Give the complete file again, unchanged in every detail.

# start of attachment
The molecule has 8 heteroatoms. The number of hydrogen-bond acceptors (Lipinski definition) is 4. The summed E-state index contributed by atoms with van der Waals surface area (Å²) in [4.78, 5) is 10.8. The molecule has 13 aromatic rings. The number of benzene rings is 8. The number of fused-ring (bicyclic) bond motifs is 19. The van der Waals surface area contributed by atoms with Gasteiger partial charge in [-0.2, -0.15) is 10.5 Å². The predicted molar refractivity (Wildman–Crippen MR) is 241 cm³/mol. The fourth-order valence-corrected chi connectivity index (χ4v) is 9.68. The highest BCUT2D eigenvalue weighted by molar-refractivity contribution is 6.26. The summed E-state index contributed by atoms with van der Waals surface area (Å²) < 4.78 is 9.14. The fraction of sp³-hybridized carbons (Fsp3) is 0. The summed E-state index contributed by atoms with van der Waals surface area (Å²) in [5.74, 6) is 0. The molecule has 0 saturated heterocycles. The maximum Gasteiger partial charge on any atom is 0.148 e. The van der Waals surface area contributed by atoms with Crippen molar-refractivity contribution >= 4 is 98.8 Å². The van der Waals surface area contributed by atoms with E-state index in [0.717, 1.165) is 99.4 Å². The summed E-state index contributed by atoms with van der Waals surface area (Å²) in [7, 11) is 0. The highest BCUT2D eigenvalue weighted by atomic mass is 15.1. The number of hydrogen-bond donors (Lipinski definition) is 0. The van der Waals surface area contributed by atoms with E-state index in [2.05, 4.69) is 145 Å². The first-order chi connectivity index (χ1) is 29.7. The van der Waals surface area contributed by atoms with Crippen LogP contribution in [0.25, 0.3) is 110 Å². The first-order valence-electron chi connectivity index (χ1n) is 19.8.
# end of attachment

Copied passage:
The molecule has 8 heteroatoms. The number of hydrogen-bond acceptors (Lipinski definition) is 4. The summed E-state index contributed by atoms with van der Waals surface area (Å²) in [4.78, 5) is 10.8. The molecule has 13 aromatic rings. The number of benzene rings is 8. The number of fused-ring (bicyclic) bond motifs is 19. The van der Waals surface area contributed by atoms with Gasteiger partial charge in [-0.2, -0.15) is 10.5 Å². The predicted molar refractivity (Wildman–Crippen MR) is 241 cm³/mol. The fourth-order valence-corrected chi connectivity index (χ4v) is 9.68. The highest BCUT2D eigenvalue weighted by molar-refractivity contribution is 6.26. The summed E-state index contributed by atoms with van der Waals surface area (Å²) < 4.78 is 9.14. The fraction of sp³-hybridized carbons (Fsp3) is 0. The summed E-state index contributed by atoms with van der Waals surface area (Å²) in [5.74, 6) is 0. The molecule has 0 saturated heterocycles. The maximum Gasteiger partial charge on any atom is 0.148 e. The van der Waals surface area contributed by atoms with Crippen molar-refractivity contribution >= 4 is 98.8 Å². The van der Waals surface area contributed by atoms with E-state index in [0.717, 1.165) is 99.4 Å². The summed E-state index contributed by atoms with van der Waals surface area (Å²) in [7, 11) is 0. The highest BCUT2D eigenvalue weighted by atomic mass is 15.1. The number of hydrogen-bond donors (Lipinski definition) is 0. The van der Waals surface area contributed by atoms with E-state index in [2.05, 4.69) is 145 Å². The first-order chi connectivity index (χ1) is 29.7. The van der Waals surface area contributed by atoms with Crippen LogP contribution in [0.25, 0.3) is 110 Å². The first-order valence-electron chi connectivity index (χ1n) is 19.8.